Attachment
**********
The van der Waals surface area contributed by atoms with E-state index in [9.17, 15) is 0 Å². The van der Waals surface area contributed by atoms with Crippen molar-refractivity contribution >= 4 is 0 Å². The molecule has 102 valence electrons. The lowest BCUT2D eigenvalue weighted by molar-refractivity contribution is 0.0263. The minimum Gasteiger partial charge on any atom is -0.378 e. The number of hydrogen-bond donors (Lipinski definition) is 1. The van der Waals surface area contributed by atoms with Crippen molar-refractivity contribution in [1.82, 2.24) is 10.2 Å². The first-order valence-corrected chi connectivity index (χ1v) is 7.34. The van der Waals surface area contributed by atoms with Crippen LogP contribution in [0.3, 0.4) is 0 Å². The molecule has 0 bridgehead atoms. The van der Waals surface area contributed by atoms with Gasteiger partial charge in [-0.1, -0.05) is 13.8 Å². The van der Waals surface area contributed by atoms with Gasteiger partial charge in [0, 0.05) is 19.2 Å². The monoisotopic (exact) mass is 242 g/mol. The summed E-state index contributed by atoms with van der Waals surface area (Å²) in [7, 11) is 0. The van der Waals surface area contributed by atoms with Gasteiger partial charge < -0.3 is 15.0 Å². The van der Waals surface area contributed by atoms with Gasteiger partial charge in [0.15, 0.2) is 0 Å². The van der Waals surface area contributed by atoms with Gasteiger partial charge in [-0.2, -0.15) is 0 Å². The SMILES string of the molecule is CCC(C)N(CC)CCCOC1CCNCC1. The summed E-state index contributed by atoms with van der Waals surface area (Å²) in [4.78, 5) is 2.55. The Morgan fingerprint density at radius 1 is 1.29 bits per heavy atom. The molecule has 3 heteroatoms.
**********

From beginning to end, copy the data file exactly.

The van der Waals surface area contributed by atoms with E-state index in [9.17, 15) is 0 Å². The van der Waals surface area contributed by atoms with Crippen molar-refractivity contribution >= 4 is 0 Å². The molecule has 102 valence electrons. The lowest BCUT2D eigenvalue weighted by molar-refractivity contribution is 0.0263. The minimum Gasteiger partial charge on any atom is -0.378 e. The number of hydrogen-bond donors (Lipinski definition) is 1. The van der Waals surface area contributed by atoms with Crippen molar-refractivity contribution in [1.82, 2.24) is 10.2 Å². The first-order valence-corrected chi connectivity index (χ1v) is 7.34. The van der Waals surface area contributed by atoms with Crippen LogP contribution in [0.3, 0.4) is 0 Å². The molecule has 0 bridgehead atoms. The van der Waals surface area contributed by atoms with Gasteiger partial charge in [-0.1, -0.05) is 13.8 Å². The van der Waals surface area contributed by atoms with Gasteiger partial charge in [0, 0.05) is 19.2 Å². The monoisotopic (exact) mass is 242 g/mol. The summed E-state index contributed by atoms with van der Waals surface area (Å²) in [7, 11) is 0. The van der Waals surface area contributed by atoms with Gasteiger partial charge < -0.3 is 15.0 Å². The van der Waals surface area contributed by atoms with Gasteiger partial charge in [0.15, 0.2) is 0 Å². The van der Waals surface area contributed by atoms with Gasteiger partial charge in [-0.2, -0.15) is 0 Å². The SMILES string of the molecule is CCC(C)N(CC)CCCOC1CCNCC1. The summed E-state index contributed by atoms with van der Waals surface area (Å²) in [4.78, 5) is 2.55. The Morgan fingerprint density at radius 1 is 1.29 bits per heavy atom. The molecule has 3 heteroatoms.